Does your culture support your point of difference?
In a couple of previous blogs, we discussed the business point of difference and how we can recruit to it, implement it into our systems and procedures and endorse it into in the day-to-day. In this blog, I wanted to continue and explore how the culture of the business is paramount to delivering on the business point of difference.
Businesses that are implementing change come across a constant battle to address the synergy of all the moving parts. When the company first established its systems and processes, it may not have been entirely aware of the synergy between the mission vision & values, point of difference, policy and procedures, position description and key performance indicators. As the business starts to adopt these new concepts, that drive a high-performance culture, it means going back and retrofitting new initiatives into old systems and processes.
Change comes easily to some but not to others so when it comes to introducing new initiatives into the team you need to consider how this affects the team dynamics. For a small percentage of the group, change is intrusive and upsetting. These people are more comfortable with routine and security and may find you have a divided in the team. This divide is neither good nor bad nor is it a poor reflection on you as a leader or them as a team member; however, it does need to be addressed.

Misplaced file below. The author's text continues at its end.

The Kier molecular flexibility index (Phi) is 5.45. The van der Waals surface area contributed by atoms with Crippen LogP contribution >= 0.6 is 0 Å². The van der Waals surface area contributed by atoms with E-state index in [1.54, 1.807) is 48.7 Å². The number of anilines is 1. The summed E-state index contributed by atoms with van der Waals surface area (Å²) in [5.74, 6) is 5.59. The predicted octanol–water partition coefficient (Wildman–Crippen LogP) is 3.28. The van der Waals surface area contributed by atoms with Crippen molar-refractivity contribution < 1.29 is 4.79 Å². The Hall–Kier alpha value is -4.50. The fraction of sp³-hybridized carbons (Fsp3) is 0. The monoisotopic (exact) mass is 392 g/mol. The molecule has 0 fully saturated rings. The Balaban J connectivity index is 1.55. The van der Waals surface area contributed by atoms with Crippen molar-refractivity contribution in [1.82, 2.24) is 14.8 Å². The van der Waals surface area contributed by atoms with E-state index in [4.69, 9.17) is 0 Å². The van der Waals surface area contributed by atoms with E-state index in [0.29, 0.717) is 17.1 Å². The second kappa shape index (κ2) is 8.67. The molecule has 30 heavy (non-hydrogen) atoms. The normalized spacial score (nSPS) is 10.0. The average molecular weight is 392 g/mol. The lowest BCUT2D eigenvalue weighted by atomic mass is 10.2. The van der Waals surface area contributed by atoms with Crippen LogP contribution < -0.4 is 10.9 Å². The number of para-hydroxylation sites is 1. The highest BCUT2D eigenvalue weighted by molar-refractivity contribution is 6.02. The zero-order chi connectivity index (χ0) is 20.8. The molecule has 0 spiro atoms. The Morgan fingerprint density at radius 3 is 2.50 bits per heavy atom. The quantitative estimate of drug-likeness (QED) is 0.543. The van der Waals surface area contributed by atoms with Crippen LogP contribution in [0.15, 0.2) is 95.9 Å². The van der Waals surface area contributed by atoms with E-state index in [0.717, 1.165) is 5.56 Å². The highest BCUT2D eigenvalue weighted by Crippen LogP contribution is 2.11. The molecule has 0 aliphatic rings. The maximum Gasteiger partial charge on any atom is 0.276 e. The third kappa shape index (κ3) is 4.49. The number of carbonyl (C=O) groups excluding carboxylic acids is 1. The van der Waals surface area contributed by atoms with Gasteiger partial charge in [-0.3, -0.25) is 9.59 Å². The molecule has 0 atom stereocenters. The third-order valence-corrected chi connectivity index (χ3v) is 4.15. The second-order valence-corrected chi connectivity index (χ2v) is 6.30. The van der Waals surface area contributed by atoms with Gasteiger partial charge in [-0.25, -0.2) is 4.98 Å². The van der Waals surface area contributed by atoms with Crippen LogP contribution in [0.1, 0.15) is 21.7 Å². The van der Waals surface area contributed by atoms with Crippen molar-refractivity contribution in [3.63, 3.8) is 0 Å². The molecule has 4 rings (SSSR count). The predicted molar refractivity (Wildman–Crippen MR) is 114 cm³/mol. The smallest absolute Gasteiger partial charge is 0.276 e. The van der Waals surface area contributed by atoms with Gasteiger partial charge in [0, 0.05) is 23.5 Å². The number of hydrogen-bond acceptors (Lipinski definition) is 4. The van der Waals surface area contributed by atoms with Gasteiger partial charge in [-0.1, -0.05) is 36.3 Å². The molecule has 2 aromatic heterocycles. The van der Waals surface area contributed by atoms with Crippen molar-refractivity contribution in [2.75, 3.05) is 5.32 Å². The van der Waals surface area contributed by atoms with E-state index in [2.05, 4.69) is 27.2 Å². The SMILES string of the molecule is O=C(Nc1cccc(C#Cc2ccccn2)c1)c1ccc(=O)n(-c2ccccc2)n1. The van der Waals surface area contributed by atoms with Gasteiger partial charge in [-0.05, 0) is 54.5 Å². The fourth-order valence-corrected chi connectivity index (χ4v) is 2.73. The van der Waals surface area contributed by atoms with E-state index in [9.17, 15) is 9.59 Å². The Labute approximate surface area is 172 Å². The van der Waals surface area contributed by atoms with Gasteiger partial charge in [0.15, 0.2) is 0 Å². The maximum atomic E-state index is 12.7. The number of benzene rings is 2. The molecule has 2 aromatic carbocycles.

Changing your systems and processes inside the business usually means you have shifted focus and are choosing to take a slightly different path to the one you were previously on. This new path will change the culture of your business. In many companies, this often means defining your culture from something that may have been broader, to something more defined to deliver on the vision or point of difference.
Let’s look at the point of difference example we addressed in a previous post. “Maximize the return for every investor.” To do this we have implemented a process to renew leases at 60 days before lease expiry, so we have plenty of time to market the property should the tenant wish to vacate, to minimize loss of rent to the owner. If the business previously allowed the property to fall vacant before marketing it, you may have significant pushback from the leasing team, as renting a property with a tenant is much harder than one without. While some of these team members may come around with reason, some will not. It is almost impossible to implement new processes with the endorsement from the team.
When a business pivots to implement change, it is essential that the team can remain dynamic and pivot with it. It needs to realign, culturally, with the new direction. You will find those that don’t wish to conform to the new vision will leave, and that is fine. You may find some need to be pushed, and that is also fine. This departure is no reflection on the individual's ability to do the job, they merely no longer support the vision of the business and should be encouraged to seek a business more compatible with them and what they believe.